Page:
Pioneer's LCD learning remote is the first I've actually enjoyed using: Every time I touched a virtual button, it actually responded—and, unlike other such remotes I've used, it never accidentally set off an adjacent button. Add to that this remote's very long battery life (I never had to change the four AAs), light weight, and intelligent, ergonomically friendly layout of the screen's pages and hard buttons, and you have a successfully designed, easy-to-use interface. But as with any receiver, I suggest you give the remote a thorough test drive before making a final purchasing decision to make sure it meets your needs and expectations. I don't think this one will disappoint or confuse anyone.

That goes for the preprogrammed features as well. Within a few minutes, I had the remote controlling my Philips RPTV, RCA DTC-100, Pioneer laserdisc player, and Panasonic D-VHS deck. Instead of code numbers, you push a brand button for each piece of gear you wish to control. When more than one code is possible, you're given numbered choices. Because the remote's hard and soft buttons combine to control most functions, I actually put away, for the first time, my other remotes. The VSX-49TX's remote can also learn codes from non-preprogrammed products, and has a text and graphic editing feature for further customization.

Connection, Setup, Use
The VSX-49TX's front and rear panels follow the functionality and ease of use of its remote, aided by instructions that are relatively easy to follow. On the cleanly laid-out back panel are seven assignable digital inputs (three coax, four optical), plus an AC-3RF coax input (only what you'd expect from the company that championed the laserdisc), and two PCM digital outputs for recording to CD or MiniDisc. Pioneer has fitted the optical inputs and outputs with neat spring-loaded doors in place of the usual removable dust protectors. There are three VCR A/V tape loops, all with S-video connectivity, and three component-video inputs with sufficient bandwidth to pass an HD signal without degradation. There are two analog audio tape loops, an analog CD input, and a moving-magnet phono input, which sounded pretty good. And there are the usual preamp-out jacks, should you choose to use external amplification (you won't), as well as the aforementioned multichannel analog audio inputs (eight, including Surround Backs). If I've left anything out that you'd expect to find back there, trust me: it's there.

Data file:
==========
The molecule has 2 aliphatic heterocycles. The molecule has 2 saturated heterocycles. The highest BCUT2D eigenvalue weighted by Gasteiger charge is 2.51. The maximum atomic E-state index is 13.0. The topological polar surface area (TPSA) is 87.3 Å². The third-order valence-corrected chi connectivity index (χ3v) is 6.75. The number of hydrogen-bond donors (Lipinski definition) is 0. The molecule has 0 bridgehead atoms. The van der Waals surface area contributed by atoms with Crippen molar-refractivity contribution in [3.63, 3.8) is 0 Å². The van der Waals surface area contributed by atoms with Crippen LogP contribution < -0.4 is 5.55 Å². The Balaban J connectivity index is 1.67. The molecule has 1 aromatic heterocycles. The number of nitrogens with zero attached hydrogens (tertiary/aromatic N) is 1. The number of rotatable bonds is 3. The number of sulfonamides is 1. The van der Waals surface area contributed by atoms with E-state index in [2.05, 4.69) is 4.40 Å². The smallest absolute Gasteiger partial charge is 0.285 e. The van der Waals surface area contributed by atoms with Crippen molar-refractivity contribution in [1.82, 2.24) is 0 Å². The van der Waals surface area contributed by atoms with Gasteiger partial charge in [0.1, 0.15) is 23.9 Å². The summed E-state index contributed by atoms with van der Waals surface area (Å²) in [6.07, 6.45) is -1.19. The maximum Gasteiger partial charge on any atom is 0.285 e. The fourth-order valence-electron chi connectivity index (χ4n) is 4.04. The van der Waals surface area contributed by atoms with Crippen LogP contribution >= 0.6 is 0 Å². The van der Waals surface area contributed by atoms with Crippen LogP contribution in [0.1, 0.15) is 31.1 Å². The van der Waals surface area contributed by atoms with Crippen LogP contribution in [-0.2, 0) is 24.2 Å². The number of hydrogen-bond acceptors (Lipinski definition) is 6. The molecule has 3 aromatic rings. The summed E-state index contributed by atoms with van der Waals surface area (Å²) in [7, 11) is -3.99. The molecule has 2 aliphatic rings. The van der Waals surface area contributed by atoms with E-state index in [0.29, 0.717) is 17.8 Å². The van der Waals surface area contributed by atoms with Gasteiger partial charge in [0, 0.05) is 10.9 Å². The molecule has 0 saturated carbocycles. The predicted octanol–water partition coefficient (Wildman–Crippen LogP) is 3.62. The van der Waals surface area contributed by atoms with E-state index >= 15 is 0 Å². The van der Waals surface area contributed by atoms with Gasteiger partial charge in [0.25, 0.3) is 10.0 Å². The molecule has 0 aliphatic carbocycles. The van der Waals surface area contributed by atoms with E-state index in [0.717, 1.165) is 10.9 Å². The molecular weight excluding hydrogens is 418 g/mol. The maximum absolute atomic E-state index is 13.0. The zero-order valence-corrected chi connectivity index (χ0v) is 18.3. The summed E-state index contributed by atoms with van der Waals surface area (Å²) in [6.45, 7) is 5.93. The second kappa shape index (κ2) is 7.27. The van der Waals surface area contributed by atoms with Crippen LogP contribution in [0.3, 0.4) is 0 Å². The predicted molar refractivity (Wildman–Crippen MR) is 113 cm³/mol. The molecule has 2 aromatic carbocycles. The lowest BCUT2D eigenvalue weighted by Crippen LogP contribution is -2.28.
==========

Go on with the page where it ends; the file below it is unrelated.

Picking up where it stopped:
The front panel is equally tidy and functional, with infrequently used controls hidden behind a manual flip-down door. (A motorless door is one less "feature" to break, in my opinion.) There you'll find tone and tuner controls, the multiroom selector, the microphone input for the acoustic calibration system, a headphone jack, and duplicates of many remote-control functions. There's also an A/V input complete with optical digital input. The three big front-panel knobs control Volume, Input selection, and Listening mode. That last knob switches among five listening modes: Stereo, Standard Auto, Home THX Auto, Advanced Cinema Auto, and Advanced Concert Auto. Within each of these are various options selectable by pressing instead of turning the knob. Despite the multiplicity of features and choices packed into the VSX-49TX, I had no trouble finding whatever I was looking for—and I'm not the brightest bulb in the nested feature socket.